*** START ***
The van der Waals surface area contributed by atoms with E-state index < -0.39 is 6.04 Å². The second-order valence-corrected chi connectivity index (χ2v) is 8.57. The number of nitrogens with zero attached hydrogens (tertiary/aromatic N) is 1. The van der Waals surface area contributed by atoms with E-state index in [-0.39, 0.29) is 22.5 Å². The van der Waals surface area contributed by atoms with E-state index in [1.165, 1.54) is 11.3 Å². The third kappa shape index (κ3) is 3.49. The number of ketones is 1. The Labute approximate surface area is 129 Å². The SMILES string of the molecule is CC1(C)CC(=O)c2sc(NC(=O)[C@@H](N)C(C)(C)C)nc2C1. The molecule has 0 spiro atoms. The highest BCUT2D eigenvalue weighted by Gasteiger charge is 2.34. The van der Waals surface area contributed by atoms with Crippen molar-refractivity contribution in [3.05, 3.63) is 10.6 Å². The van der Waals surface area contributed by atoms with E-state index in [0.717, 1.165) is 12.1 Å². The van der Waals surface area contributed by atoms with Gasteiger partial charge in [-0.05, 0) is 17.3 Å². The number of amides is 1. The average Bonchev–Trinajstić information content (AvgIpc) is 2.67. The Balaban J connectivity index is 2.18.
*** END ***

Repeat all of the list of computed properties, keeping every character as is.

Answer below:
The van der Waals surface area contributed by atoms with E-state index < -0.39 is 6.04 Å². The second-order valence-corrected chi connectivity index (χ2v) is 8.57. The number of nitrogens with zero attached hydrogens (tertiary/aromatic N) is 1. The van der Waals surface area contributed by atoms with E-state index in [-0.39, 0.29) is 22.5 Å². The van der Waals surface area contributed by atoms with E-state index in [1.165, 1.54) is 11.3 Å². The third kappa shape index (κ3) is 3.49. The number of ketones is 1. The Labute approximate surface area is 129 Å². The SMILES string of the molecule is CC1(C)CC(=O)c2sc(NC(=O)[C@@H](N)C(C)(C)C)nc2C1. The molecule has 0 spiro atoms. The highest BCUT2D eigenvalue weighted by Gasteiger charge is 2.34. The van der Waals surface area contributed by atoms with Crippen molar-refractivity contribution in [3.05, 3.63) is 10.6 Å². The van der Waals surface area contributed by atoms with E-state index in [0.717, 1.165) is 12.1 Å². The van der Waals surface area contributed by atoms with Gasteiger partial charge in [-0.05, 0) is 17.3 Å². The number of amides is 1. The average Bonchev–Trinajstić information content (AvgIpc) is 2.67. The Balaban J connectivity index is 2.18.